Does the Breast Implant Recall Affect Me?
- Posted on: Sep 15 2019
Recently, the FDA requested that a specific selection of breast implant devices be taken off the market. Although the recall is limited, the fact that it happened at all has millions of women wondering if their breast implants may be affected. We understand that your peace of mind is integral to your overall well-being. Here, we want to touch on the details of the recent breast implant recall so you can feel more empowered in your decisions moving forward.
The Big Question
The primary question that women are asking at this time is whether or not they need to have their breast implants removed. The answer is no.
Now that we’ve tackled the Big One, let’s look at what this recall is about and what it may mean for you.
The FDA first became aware of a potential risk related to textured breast implants in 2011, when a small number of cases of breast implant-associated anaplastic large cell lymphoma (BIA-ALCL) emerged. Since that time, patients have been able to report their diagnosis on a registry to alert the FDA of their condition. As officials have analyzed data, they discovered that 481 of 573 cases of BIA-ALCL involved the same types of textured implants.
Recalled implants are made by Allergan. They are in the Natrelle line and include saline, silicone, highly-cohesive anatomically shaped silicone devices, and also Natrelle’s 133 tissue expanders (with and without suture tabs). All recalled implants are textured types.
What is Breast Implant-Associated Anaplastic Large Cell Lymphoma?
As a form of lymphoma, this rare cancer affects the body’s immune system. It originates in lymphocytes that live in the fluid that accumulates around breast implants. The accumulation of fluid is not a problem in and of itself; it’s relatively common. What doesn’t usually happen is cell mutation. BIA-ALCL occurs in approximately 10% of cases in which textured breast implants are placed.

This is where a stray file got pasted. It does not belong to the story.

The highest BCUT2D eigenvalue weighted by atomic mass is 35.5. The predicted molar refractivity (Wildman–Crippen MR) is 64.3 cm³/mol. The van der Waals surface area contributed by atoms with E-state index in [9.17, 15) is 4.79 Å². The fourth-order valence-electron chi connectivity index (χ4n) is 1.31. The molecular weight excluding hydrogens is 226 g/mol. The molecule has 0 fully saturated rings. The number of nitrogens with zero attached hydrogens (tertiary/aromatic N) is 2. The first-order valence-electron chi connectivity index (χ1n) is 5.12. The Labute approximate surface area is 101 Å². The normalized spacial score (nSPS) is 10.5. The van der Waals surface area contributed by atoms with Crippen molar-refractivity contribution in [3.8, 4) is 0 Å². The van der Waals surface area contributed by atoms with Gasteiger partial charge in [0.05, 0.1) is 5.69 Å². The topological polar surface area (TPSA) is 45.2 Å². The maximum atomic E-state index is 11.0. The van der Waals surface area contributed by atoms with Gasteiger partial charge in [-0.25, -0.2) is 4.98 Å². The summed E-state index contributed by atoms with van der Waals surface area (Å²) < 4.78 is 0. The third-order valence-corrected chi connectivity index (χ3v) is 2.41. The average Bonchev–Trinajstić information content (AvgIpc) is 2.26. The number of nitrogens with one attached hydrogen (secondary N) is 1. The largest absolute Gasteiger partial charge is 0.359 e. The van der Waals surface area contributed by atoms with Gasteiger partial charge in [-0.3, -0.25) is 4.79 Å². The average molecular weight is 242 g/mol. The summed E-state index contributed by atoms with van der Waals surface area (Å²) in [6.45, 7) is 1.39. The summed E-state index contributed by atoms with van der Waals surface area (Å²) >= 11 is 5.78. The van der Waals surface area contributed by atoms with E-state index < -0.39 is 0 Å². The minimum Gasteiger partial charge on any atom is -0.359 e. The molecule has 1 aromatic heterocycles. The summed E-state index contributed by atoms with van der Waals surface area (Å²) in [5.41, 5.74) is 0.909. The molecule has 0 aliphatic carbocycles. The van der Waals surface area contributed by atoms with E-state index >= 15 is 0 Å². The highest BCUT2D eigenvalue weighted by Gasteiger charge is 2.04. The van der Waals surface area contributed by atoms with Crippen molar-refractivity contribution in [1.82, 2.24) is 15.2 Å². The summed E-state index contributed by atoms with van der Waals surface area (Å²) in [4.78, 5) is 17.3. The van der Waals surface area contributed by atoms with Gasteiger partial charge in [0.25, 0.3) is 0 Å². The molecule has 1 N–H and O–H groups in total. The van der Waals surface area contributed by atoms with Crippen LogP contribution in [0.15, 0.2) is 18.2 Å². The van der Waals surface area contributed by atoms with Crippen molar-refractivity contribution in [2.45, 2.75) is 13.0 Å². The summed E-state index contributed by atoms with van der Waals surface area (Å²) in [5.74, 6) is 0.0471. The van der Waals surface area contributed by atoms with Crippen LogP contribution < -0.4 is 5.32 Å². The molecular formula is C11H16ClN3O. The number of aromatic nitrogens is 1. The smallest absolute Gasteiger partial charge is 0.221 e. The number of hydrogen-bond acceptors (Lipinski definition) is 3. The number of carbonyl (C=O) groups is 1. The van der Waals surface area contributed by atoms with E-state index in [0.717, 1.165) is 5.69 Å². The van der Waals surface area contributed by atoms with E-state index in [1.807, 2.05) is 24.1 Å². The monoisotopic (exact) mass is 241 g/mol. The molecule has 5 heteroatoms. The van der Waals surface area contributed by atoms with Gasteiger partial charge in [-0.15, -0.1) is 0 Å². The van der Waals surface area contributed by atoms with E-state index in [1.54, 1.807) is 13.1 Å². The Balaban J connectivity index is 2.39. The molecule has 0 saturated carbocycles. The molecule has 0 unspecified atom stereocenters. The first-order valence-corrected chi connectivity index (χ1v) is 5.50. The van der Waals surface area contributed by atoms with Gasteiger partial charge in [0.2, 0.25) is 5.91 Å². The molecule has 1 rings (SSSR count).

The primary concern with BIA-ALCL is that the disease can spread from the breast pocket to nearby lymph nodes and, from there, to others throughout the body. Because the disease does provide warning signs (pain and swelling in the breast), there is time to treat it. In localized cases, treatment involves breast implant removal and the removal of capsular tissue. In more extensive cases of lymph node involvement, chemotherapy has been needed. Statistics indicate that approximately 93% of the women treated for BIA-ALCL have maintained remission for years after diagnosis.
What You Can Do
If you have breast implants, you benefit from routine mammograms as recommended by the FDA. If your breast implants are symptomatic (pain, swelling, itching, changes in shape or feel), schedule a consultation and examination with your plastic surgeon. Symptoms do not always mean that BIA-ALCL has developed. Your doctor can discuss further steps to take as needed to provide you with clear information and peace of mind.
Posted in: Breast Implants